By examining women's conversion experiences, the author provides a corrective to the much popularized TV evangelism. She examines the stories U.S. women have told of their profound realization of their sinfulness and the necessity of turning to God's grace and love for forgiveness.
Fernández de Oviedo's Chronicle of America explores how, in writing his Historia, Oviedo created a new historiographical model that reflected the vastness of the Americas and Spain's enterprise there. Kathleen Myers uses a series of case studies—focusing on Oviedo's self-portraits, drawings of American phenomena, approaches to myth, process of revision, and depictions of Native Americans—to analyze Oviedo's narrative and rhetorical strategies and show how they relate to the politics, history, and discursive practices of his time. Accompanying the case studies are all of Oviedo's extant field drawings and a wide selection of his text in English translation.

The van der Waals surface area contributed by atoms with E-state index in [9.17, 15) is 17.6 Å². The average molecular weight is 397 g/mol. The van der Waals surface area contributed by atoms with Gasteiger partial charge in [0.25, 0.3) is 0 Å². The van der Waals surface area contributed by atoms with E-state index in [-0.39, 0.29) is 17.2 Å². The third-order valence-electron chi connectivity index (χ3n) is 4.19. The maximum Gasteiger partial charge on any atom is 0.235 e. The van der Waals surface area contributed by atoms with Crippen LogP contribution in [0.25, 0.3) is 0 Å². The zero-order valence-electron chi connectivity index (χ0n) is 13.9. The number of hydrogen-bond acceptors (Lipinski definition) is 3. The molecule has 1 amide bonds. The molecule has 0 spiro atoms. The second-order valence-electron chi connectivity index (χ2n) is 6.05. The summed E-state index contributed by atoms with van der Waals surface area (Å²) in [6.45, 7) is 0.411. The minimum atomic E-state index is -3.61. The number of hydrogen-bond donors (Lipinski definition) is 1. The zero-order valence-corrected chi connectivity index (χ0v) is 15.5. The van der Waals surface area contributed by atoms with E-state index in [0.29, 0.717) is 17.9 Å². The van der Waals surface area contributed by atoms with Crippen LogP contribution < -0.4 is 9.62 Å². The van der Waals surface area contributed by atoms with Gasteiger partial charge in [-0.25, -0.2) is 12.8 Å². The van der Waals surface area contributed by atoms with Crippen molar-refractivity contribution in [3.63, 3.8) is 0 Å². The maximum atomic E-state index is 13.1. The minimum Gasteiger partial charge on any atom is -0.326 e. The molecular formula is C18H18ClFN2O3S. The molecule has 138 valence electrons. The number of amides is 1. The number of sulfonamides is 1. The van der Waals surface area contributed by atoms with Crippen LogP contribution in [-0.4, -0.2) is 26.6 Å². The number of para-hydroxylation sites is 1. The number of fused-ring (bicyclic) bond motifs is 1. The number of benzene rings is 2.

The first study to examine the entire Historia and its evolving rhetorical and historical context, this book confirms Oviedo's assertion that "the New World required a different kind of history" as it helps modern readers understand how the discovery of the Americas became a catalyst for European historiographical change.
In 2004, they entered into a terrifying tale of good people caught up in events beyond their control. Brother I'm Dying is an astonishing true-life epic, told on an intimate scale by one of our finest writers.